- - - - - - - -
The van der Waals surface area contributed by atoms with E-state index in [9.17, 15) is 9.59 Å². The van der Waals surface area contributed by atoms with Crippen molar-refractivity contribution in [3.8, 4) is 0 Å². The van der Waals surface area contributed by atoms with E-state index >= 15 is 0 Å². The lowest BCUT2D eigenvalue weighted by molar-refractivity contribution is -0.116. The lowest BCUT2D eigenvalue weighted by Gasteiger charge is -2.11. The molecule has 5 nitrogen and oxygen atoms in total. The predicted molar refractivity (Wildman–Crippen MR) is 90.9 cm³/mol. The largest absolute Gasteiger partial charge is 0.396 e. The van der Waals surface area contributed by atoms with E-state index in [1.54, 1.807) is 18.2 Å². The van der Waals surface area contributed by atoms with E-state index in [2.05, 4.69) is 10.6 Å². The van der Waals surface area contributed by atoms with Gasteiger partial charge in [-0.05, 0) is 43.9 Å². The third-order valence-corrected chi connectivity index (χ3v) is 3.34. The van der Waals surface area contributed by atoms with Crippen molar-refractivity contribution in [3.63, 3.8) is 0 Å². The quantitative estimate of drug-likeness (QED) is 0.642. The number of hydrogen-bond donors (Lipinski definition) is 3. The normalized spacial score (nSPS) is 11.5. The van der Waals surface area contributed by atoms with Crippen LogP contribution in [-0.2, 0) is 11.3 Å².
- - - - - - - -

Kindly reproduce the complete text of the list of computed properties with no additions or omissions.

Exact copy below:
The van der Waals surface area contributed by atoms with E-state index in [9.17, 15) is 9.59 Å². The van der Waals surface area contributed by atoms with Crippen molar-refractivity contribution in [3.8, 4) is 0 Å². The van der Waals surface area contributed by atoms with E-state index >= 15 is 0 Å². The lowest BCUT2D eigenvalue weighted by molar-refractivity contribution is -0.116. The lowest BCUT2D eigenvalue weighted by Gasteiger charge is -2.11. The molecule has 5 nitrogen and oxygen atoms in total. The predicted molar refractivity (Wildman–Crippen MR) is 90.9 cm³/mol. The largest absolute Gasteiger partial charge is 0.396 e. The van der Waals surface area contributed by atoms with E-state index in [1.54, 1.807) is 18.2 Å². The van der Waals surface area contributed by atoms with E-state index in [2.05, 4.69) is 10.6 Å². The van der Waals surface area contributed by atoms with Gasteiger partial charge in [-0.05, 0) is 43.9 Å². The third-order valence-corrected chi connectivity index (χ3v) is 3.34. The van der Waals surface area contributed by atoms with Crippen molar-refractivity contribution in [3.63, 3.8) is 0 Å². The quantitative estimate of drug-likeness (QED) is 0.642. The number of hydrogen-bond donors (Lipinski definition) is 3. The normalized spacial score (nSPS) is 11.5. The van der Waals surface area contributed by atoms with Crippen LogP contribution in [-0.2, 0) is 11.3 Å².